From Plants to Planets: Our Favorite Coffee-Table Books of 2012
Each winter we peruse the year’s large-format books about science and present brief reviews of the ones we like best. As usual, there are plenty of good books to cozy up with, including a treatise on longleaf forests, a book that explains every aspect of bicycles you might wish to know about, and a giant book of planetary imagery. And we're not done yet: More reviews will appear in this space throughout December. Check our Twitter feed (twitter.com/amscimag) to hear when new reviews are posted.
A Supersized View of the Universe: Planetfall, by Michael Benson
At the Heart of Pine: Longleaf, Far As the Eye Can See, by Bill Finch, Beth Maynor Young, Rhett Johnson and John C. Hall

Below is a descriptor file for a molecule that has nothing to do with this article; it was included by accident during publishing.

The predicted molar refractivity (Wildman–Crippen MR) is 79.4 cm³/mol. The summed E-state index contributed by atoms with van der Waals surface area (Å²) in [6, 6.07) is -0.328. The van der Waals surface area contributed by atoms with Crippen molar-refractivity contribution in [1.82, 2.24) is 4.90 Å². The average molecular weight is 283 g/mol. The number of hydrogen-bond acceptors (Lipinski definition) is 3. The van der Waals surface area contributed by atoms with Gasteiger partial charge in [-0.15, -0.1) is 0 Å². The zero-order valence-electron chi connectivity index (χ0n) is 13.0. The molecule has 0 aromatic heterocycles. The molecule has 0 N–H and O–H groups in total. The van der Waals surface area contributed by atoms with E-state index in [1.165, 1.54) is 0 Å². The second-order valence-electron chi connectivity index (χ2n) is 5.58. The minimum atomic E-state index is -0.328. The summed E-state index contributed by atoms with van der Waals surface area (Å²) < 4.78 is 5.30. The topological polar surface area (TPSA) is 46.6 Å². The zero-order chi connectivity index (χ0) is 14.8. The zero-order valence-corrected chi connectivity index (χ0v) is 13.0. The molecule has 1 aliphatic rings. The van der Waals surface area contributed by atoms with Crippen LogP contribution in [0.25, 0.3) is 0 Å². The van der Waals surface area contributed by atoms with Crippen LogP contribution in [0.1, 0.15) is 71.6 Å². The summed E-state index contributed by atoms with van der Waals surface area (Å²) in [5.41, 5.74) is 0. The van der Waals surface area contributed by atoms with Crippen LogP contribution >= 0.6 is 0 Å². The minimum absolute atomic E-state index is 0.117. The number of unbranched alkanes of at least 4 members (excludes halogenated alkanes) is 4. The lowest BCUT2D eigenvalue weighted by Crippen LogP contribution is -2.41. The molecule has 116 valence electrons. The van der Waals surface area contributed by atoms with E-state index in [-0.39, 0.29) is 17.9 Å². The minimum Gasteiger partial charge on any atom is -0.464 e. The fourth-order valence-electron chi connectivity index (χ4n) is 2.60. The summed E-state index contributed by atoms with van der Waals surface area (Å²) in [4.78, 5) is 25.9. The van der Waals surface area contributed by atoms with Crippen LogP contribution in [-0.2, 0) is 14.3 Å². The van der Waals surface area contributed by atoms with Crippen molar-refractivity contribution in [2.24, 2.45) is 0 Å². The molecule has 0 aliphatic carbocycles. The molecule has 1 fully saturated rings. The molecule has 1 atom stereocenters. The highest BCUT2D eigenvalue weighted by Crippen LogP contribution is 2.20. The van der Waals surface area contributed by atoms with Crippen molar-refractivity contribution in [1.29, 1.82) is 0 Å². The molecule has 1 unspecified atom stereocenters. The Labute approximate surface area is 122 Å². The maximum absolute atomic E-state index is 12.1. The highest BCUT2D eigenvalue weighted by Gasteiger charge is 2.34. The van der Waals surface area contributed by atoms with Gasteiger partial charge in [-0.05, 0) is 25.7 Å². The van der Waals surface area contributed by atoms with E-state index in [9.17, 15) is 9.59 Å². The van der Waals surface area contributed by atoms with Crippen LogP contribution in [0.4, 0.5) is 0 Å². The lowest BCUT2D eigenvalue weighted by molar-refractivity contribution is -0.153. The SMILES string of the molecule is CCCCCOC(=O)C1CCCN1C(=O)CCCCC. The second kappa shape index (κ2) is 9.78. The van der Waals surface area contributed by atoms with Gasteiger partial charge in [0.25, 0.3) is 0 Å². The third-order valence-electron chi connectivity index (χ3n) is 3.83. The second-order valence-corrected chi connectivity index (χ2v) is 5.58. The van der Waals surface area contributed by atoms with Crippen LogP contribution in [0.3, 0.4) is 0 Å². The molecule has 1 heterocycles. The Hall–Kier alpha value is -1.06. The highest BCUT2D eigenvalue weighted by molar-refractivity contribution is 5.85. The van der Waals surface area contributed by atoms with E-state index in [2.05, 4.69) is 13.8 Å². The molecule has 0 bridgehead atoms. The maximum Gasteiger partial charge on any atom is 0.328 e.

The Power of Two Wheels: Cycling Science, by Max Glaskin
Modern-day Botanicals: Natural Companions, by Ken Druse, photographs by Ellen Hoverkamp
A Map of the Universe: Space Atlas, by James Trefil
Series of Milestones: The Math Book, The Physics Book and The Medical Book, by Clifford Pickover
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ANIMATION: Hydrangea Colors: It’s All in the Soil
The Hydrangea macrophylla (big-leafed hydrangea) plant is the only known plant that can 'detect' the pH level in surrounding soil!
One of the world’s most popular ornamental flowers, it conceals a bouquet of biological and biochemical surprises. The iconic “snowball” shaped hydrangea blooms are a common staple of backyard gardens.
Hydrangea colors ultimately depend on the availability of aluminum ions(Al3+) within the soil.
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